As people with special educational needs (SEN) and disabilities approach adulthood, they face a significant change - moving from children's healthcare to adult healthcare. This process, known as health transitions, is important for making sure these individuals continue to receive the care they need as they grow older.
Why are health transitions important?
Health transitions are important for several reasons. They help:
- Make sure ongoing care needs are met: Many people with SEN and disabilities need ongoing care for conditions like autism, learning disabilities, or physical impairments. Health transitions make sure their care is not interrupted and that their needs are met as they become adults.
- Prepare for adult life: Health transitions help people with SEN and disabilities get ready for the adult healthcare system. They learn about their medical conditions, develop self-management skills, and become advocates for their own care needs.
- Build relationships with adult care providers: Establishing relationships with adult care providers is important for people with SEN and disabilities. These relationships help build trust and understanding and ensure continuity of care.
Challenges of health transitions
Health transitions can sometimes be challenging because:
- The healthcare system can be complex: The healthcare system can be confusing and difficult to navigate, with different providers and specialities involved. Coordinating care across these entities can be challenging, leading to potential gaps in service and inconsistencies in treatment.
- Communication can be difficult: Communication breakdowns between children's and adult healthcare services can hinder the seamless transfer of information and understanding of individual needs. This can result in delays in care, misunderstandings, and potential safety concerns.
- Individual needs vary: Each individual with SEN and disabilities has unique circumstances and healthcare requirements. Tailoring transition plans to address these specific needs can be demanding, especially in a system that often operates with standardised procedures.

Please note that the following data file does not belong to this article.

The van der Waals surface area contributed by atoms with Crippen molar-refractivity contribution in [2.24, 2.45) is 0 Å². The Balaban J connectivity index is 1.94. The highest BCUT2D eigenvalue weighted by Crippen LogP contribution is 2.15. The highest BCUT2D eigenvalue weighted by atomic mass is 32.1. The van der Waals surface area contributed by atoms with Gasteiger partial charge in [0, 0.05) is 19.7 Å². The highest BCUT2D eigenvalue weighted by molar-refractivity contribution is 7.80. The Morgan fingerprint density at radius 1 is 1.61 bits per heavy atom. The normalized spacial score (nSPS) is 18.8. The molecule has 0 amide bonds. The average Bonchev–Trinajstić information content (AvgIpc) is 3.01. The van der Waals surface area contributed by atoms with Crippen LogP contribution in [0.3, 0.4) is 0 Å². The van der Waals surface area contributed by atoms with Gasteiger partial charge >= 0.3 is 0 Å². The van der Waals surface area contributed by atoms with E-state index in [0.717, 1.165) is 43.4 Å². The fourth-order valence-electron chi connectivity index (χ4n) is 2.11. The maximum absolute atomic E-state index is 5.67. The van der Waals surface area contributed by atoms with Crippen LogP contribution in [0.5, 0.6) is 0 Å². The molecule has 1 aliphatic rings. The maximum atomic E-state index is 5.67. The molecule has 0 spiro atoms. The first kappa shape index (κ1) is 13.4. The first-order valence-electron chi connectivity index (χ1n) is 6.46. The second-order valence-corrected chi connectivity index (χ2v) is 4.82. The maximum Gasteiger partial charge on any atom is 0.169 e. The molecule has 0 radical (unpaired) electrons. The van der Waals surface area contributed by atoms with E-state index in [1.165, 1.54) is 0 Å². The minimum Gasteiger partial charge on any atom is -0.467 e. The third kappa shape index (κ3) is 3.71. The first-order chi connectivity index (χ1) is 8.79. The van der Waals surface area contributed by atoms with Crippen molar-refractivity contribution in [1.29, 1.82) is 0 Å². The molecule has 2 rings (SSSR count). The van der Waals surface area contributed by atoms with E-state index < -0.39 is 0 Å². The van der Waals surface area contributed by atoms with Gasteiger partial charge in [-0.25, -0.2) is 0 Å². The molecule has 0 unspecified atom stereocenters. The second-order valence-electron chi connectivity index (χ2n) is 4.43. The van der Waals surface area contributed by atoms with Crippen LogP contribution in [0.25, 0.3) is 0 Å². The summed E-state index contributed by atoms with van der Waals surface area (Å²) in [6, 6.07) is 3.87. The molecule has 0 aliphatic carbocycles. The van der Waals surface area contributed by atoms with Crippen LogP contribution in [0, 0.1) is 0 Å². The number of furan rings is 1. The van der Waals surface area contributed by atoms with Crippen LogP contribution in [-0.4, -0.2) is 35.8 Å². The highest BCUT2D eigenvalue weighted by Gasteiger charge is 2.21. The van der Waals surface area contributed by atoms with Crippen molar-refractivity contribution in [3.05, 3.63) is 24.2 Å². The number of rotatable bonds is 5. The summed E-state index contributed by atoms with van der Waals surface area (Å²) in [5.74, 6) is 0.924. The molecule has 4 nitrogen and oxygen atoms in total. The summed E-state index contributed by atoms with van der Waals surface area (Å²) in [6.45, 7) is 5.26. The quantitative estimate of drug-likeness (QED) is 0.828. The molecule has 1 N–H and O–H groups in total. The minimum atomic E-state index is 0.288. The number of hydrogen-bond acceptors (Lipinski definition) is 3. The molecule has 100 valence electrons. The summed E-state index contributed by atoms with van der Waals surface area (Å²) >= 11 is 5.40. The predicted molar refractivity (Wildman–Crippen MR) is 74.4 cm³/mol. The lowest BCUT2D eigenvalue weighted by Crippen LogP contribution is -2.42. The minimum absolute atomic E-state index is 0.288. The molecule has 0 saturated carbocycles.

Strategies for successful health transitions
To overcome these challenges and ensure successful health transitions, several strategies can be implemented:
- Start planning early: Starting transition planning early, ideally around the age of 14, provides ample time to identify needs, build relationships, and develop a comprehensive transition plan.
- Involve the individual: Actively involving people with SEN and disabilities in their transition process empowers them to take ownership of their healthcare and make informed decisions. Their preferences, goals, and unique needs should guide the planning and implementation of the transition.
- Communicate effectively: Establishing clear communication channels between children's and adult healthcare services is crucial. Regularly sharing information, discussing individual needs, and addressing concerns promptly can ensure seamless care continuity.
- Create tailored plans: Developing individualised transition plans tailored to each person's circumstances and needs ensures that their specific requirements are addressed. These plans should be flexible and adaptable to accommodate changes in health status or preferences.
- Provide ongoing support: Providing ongoing support throughout the transition process and beyond is essential. This may include regular check-ins, educational resources, and assistance with navigating the adult healthcare system.
Who can help me?
For more information about health transitions, please contact the Plymouth has an Early Help and SEND Advice Line by calling 01752 668000, or emailing AccessEarlyHelp@plymouth.gov.uk.
Frequently asked questions
What are health transitions?
Health transitions refer to the process of transferring care from children's to adult healthcare services for individuals with special educational needs (SEN) and disabilities.
Why are health transitions important?
Health transitions are crucial to ensure that individuals with SEN and disabilities receive seamless and coordinated care as they move from childhood to adulthood.
Plymouth's Local Offer is organised into four main categories covering the following age ranges:
- Early years (0 to 5 years old)
- Primary (5 to 11 years old)
- Secondary (11 to 18 years old)
- Preparing for adulthood
Is the information correct?
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